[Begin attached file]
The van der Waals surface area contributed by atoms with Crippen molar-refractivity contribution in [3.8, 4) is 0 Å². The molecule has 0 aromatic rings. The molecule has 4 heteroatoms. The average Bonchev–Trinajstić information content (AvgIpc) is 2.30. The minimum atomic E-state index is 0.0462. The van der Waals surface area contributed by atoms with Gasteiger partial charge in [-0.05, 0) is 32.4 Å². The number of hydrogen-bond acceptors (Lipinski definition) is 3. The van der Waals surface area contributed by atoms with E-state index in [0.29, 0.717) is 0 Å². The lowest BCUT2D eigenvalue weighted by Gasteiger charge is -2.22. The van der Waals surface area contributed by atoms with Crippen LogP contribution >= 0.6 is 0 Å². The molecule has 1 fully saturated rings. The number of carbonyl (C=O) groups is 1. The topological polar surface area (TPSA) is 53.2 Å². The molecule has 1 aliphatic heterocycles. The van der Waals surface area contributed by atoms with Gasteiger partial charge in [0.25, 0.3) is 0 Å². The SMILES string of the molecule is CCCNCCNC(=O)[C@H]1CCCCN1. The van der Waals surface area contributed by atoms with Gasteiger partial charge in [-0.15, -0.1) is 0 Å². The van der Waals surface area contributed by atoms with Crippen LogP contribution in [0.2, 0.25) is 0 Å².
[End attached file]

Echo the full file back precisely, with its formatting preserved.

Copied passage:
The van der Waals surface area contributed by atoms with Crippen molar-refractivity contribution in [3.8, 4) is 0 Å². The molecule has 0 aromatic rings. The molecule has 4 heteroatoms. The average Bonchev–Trinajstić information content (AvgIpc) is 2.30. The minimum atomic E-state index is 0.0462. The van der Waals surface area contributed by atoms with Gasteiger partial charge in [-0.05, 0) is 32.4 Å². The number of hydrogen-bond acceptors (Lipinski definition) is 3. The van der Waals surface area contributed by atoms with E-state index in [0.29, 0.717) is 0 Å². The lowest BCUT2D eigenvalue weighted by Gasteiger charge is -2.22. The van der Waals surface area contributed by atoms with Crippen LogP contribution >= 0.6 is 0 Å². The molecule has 1 fully saturated rings. The number of carbonyl (C=O) groups is 1. The topological polar surface area (TPSA) is 53.2 Å². The molecule has 1 aliphatic heterocycles. The van der Waals surface area contributed by atoms with Gasteiger partial charge in [0.25, 0.3) is 0 Å². The SMILES string of the molecule is CCCNCCNC(=O)[C@H]1CCCCN1. The van der Waals surface area contributed by atoms with Gasteiger partial charge in [-0.15, -0.1) is 0 Å². The van der Waals surface area contributed by atoms with Crippen LogP contribution in [0.2, 0.25) is 0 Å².